Inexpensive and feature-rich GPS tracking and networking technology have made it possible for the owner of every vehicle to be able to track the vehicle's, movement, location, speed, and other data, and have it transmitted in real-time. Actions could even trigger automatic reaction, such as the issuance of a fee, an audible notification to the driver, or a text message to the owner. This certainly makes the enforcement of rules easier, and might even afford the driver of the car increased freedom.

Consider this scenario: sending a teenaged child out into the world with a car is very nerve-wracking for a parent. Many parents lay down rules to try to mitigate the dangers to inexperienced drivers, such as carry no passengers, only drive in specific areas, only drive during the daytime, don't drive on the freeway, etc. If parents are unsure whether their child would be able to adhere to these rules, due to peer pressure or just plain bad judgement, they might resolve that uncertainty by not letting the teen drive at all. However, if that car were equipped with a GPS tracking device, and the teen knew about it and agreed that he could drive on the condition that his location and speed be monitored, it would be a welcome alternative to not being able to drive at all, and having to be chauffeured by mom. Most teens would agree to those terms, I suspect.

The rental car/speeding controversy wasn't really morally defensible because the rental car company didn't have a stake in whether their car was driven at 77 miles per hour instead of 65. It wasn't damaging the car, and if the driver crashed, he would be legally responsible for the damage anyway. But there's another scenario that's a bit murkier. In the United States, auto insurance is a gigantic business. A study released last week determined that traffic crashes in the US cost a staggering $164 billion per year, or over $1000 per person. Much of that money is channeled through auto insurance companies, who collect premiums from drivers and pay out claims for damage, medical bills, and court settlements. The way it works is that insurance companies have developed sophisticated models to determine a profile of risk for each insured person. Teenagers and people with sports cars and 4x4s pay more, older, experienced drivers with five-year-old sedans pay less. But some fifty-year-old Honda Accord owners drive recklessly and will eventually cause deadly ten car pileups, while some sixteen years olds in sports cars are careful and responsible drivers.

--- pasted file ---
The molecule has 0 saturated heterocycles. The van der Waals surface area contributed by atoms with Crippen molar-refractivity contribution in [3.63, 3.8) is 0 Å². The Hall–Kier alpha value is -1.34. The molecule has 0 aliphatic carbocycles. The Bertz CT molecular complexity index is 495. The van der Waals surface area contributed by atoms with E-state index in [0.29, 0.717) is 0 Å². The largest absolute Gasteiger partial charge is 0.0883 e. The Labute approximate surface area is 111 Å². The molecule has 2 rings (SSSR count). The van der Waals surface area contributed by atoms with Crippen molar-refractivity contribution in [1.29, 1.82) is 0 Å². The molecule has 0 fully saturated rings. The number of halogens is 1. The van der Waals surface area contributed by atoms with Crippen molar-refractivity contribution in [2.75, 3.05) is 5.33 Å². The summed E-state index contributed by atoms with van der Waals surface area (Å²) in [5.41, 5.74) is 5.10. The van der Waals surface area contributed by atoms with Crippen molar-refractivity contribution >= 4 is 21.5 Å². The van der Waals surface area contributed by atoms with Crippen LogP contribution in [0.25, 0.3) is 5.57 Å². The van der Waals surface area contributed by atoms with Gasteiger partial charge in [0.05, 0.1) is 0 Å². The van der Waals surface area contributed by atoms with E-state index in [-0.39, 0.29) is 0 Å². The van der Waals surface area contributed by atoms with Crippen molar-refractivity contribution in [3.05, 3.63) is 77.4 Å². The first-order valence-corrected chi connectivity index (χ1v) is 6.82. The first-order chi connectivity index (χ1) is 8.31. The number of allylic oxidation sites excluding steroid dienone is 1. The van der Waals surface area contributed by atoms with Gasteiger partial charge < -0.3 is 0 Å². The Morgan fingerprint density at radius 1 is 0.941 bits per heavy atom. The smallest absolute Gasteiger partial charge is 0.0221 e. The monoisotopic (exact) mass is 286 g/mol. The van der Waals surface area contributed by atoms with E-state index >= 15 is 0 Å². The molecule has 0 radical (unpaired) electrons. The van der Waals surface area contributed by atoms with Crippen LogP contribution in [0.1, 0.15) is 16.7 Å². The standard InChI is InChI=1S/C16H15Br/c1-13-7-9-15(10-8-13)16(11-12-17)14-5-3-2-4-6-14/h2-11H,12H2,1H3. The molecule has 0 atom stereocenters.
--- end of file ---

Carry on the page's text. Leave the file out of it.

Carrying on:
Likewise, some stretches of road are much more prone to accident than others, due to weather conditions, the makeup of the road (curvy, unpaved, narrow), lighting, proximity to bars, etc. Building a database of the likelihood of accident on a particular stretch of road is not hard, and many states already release this data to the public. Furthermore, it's easy to understand that the more time a driver spends on the road, the more likelihood of an eventual accident. So is it fair that the 50 year-old sedan driver who clocks 120 miles daily, travels on both congested urban freeways and treacherous country byways, stops nightly at bars, and regularly speeds should pay a fraction of what the 16 year-old sports car driver who drives the speed limit five miles between home and school each day does? No, it's not fair, of course. But the insurance company doesn't have enough data to charge each person a fair rate. But they could.

Table of contents
  1. 'The Spyware World, Page 1'
  2. 'The Spyware World, Page 2'
e p (6)    9 Comment(s)

Technology White Papers

See More